3 ; to in a completely diffeent set of applications. Late we will find mathematical ways of expessing this concept and use it quantitatively in detemining the electic field of seveal objects. Fo now, we will find that applying it conceptually can lead to some inteesting and useful esults. Things to emembe: A Gaussian suface is a closed suface a suface that encloses a volume. Gauss's law of electicity: The net numbe of electic field lines passing though a Gaussian suface is popotional to the total chage enclosed by the Gaussian suface. Gauss s law is equivalent to Coulomb s law because it just an obsevation based on field lines, and field lines ae geometical epesentations of Coulomb s law. 7. Chage Density Befoe we apply Gauss's law, howeve, we need to define chage density a little moe caefully than we did ealie. Actually, we need to define thee sepaate ideas collectively known as chage density. When you think of density, you pobably think of the mass of a cetain amount of mateial. ρ The most impotant chage density is "volume chage density." You ae pobably used to defining mass density as mass pe unit volume. Volume chage density is defined analogously to this. Fo example, a cubic mete of wate weighs 1 kg, so the density of wate is 1 kg/m 3. (O since these ae athe lage quantities, we usually expess the density of wate as 1 g/cm 3.) We use the Geek lette (ho) to denote volume chage density. Thus chage / unit volume. You might ask why we should woy about the density of chage at all. Can t we just expess eveything in tems of the dimensions of an object and its total chage? If the chage on the object is unifom, sometimes this is tue; howeve, in many objects the chage is not unifomly distibuted thoughout. In these cases we need a way of expessing just whee the chage is located. If q is the chage contained in a small volume v at Catesian coodinates x, y, and z, we may wite the volume density as function of position in the following fashion: q ρ ( x, y, z). v ρ That is, the volume chage density is the chage pe unit volume fo a small volume located at a specified point in space. In ode fo be a "good" function, we eally must take the limit of the above expession as v howeve, this distinction usually is not of significance to us. (Note: In this text we shall use a lowe case v fo volume to pevent confusion with electic potential, V.) 3

4 (lambda). (sigma). Think About It Descibe in wods the following chage densities: 6, if ρ(, θ, φ), othewise 3xy, if x < 1, y < 1, z < 1, ρ( x, y, z), othewise σ Wheeas any massive object will always take up volume, electic chage can be confined to the suface of an object. Since the suface laye is, fo all pactical puposes, infinitely thin, it becomes impossible to define a volume chage density fo the suface. Fo this type of situation, we define a "suface chage density" as the chage pe unit aea on a suface. We denote suface chage density by the Geek lette Think About It Descibe in wods the following chage densities: 3 σ ( x, y) xy cos( θ ), if θ < π σ ( θ, φ) cos( θ ), if θ < π λ Also, chage may be located along a staight line. In that case, we can define the "linea chage density" as the chage pe unit length along the line. The linea chage density is epesented by the Geek lette Things to emembe; Chage densities may be volume chage densities (D chage/volume), suface chage density (F chage/aea), o linea chae density (8 chage/unit length). 7.3 The Fields of Chage Distibutions with Radial Spheical Symmety Conside a sphee with a chage distibution having adial symmety. Recall that by ou definition of adial spheical symmety, this means the volume chage density may vay with 4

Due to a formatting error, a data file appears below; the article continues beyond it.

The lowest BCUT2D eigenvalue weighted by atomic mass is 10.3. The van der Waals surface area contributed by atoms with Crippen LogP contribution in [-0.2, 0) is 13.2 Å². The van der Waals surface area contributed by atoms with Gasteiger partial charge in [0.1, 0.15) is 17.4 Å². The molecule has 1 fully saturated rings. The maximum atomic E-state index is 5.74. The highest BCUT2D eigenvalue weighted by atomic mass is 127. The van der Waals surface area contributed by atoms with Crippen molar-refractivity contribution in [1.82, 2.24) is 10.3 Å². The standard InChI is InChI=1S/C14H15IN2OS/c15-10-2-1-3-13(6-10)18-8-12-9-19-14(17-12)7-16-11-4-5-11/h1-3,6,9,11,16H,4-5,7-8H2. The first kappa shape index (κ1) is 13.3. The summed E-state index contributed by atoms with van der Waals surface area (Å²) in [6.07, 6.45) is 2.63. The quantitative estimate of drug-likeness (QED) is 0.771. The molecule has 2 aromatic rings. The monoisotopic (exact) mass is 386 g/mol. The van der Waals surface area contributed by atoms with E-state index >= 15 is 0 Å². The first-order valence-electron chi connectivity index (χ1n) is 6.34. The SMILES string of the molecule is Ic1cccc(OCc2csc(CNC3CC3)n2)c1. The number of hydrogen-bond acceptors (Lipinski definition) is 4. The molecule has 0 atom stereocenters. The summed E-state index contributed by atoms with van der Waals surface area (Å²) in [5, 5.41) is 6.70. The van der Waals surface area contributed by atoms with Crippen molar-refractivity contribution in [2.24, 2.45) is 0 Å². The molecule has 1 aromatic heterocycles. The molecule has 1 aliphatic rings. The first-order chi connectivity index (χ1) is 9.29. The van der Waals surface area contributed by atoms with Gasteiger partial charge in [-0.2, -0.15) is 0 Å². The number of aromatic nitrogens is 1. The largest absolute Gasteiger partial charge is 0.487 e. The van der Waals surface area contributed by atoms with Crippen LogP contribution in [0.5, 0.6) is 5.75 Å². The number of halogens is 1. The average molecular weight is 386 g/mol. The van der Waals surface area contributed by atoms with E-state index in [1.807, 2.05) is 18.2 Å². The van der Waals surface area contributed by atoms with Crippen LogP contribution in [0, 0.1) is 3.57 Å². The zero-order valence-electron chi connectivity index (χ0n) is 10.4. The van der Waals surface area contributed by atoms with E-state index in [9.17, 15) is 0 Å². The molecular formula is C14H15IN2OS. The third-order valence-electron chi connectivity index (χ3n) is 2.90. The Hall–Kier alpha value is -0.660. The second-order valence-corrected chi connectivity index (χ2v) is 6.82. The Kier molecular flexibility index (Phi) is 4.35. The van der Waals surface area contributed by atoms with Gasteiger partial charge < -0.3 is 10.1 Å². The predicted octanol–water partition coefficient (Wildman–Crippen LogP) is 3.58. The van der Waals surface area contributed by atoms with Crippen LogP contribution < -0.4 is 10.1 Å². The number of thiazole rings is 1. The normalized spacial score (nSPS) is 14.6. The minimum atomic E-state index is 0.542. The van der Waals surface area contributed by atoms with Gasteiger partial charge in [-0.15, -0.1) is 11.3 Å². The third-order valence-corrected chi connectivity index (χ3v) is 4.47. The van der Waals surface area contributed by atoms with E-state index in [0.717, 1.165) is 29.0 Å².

7 Things to emembe: We can use Gauss s law with symmety to calculate the electic field of spheically symmetic chage distibutions. Know how to do that! Outside the chage distibution, the field is the same as the field of a point chage with the same total chage. Inside a hollow sphee with a spheically symmetic chage density, the electic field is zeo. At a adius inside the distibution, the field is the same as the field of a point chage that has the same chage as the chage inside a Gaussian suface of adius. 7.4 Gauss s Law and Conductos One othe impotant application of Gauss's law is to electical conductos. In Lesson 3, we aived at seveal ules fo conductos. Let s fist eview two of those ules: The static electic field eveywhee inside a conducto is zeo. The static electic field on the suface of a conducto is eveywhee pependicula to the suface. Now let us apply Gauss's law. Fist we constuct an abitaily shaped Gaussian suface which lies completely within the conducto. Since thee is no electic field in the conducto, the net numbe of electic field lines passing though the suface is zeo. By Gauss's law, this implies that the total chage contained within the sufaces is also zeo. We can make tiny Gaussian sufaces o lage Gaussian sufaces. We can even make a Gaussian suface just baely inside the outside suface of the entie conducto. The total chage in evey such suface is zeo. In fact, the only place we could find any net chage is on the outside suface of the conducto. Hence, Gauss's law gives us the next impotant ule fo conductos: In a static situation, all net chage on a solid conducto must lie on its oute suface. We agued that this esult was tue in Lesson 3, but we didn t have the tools to constuct a igoous poof at that time. Figue 7.3. Any Gaussian suface within a conducto contains zeo net chage. 7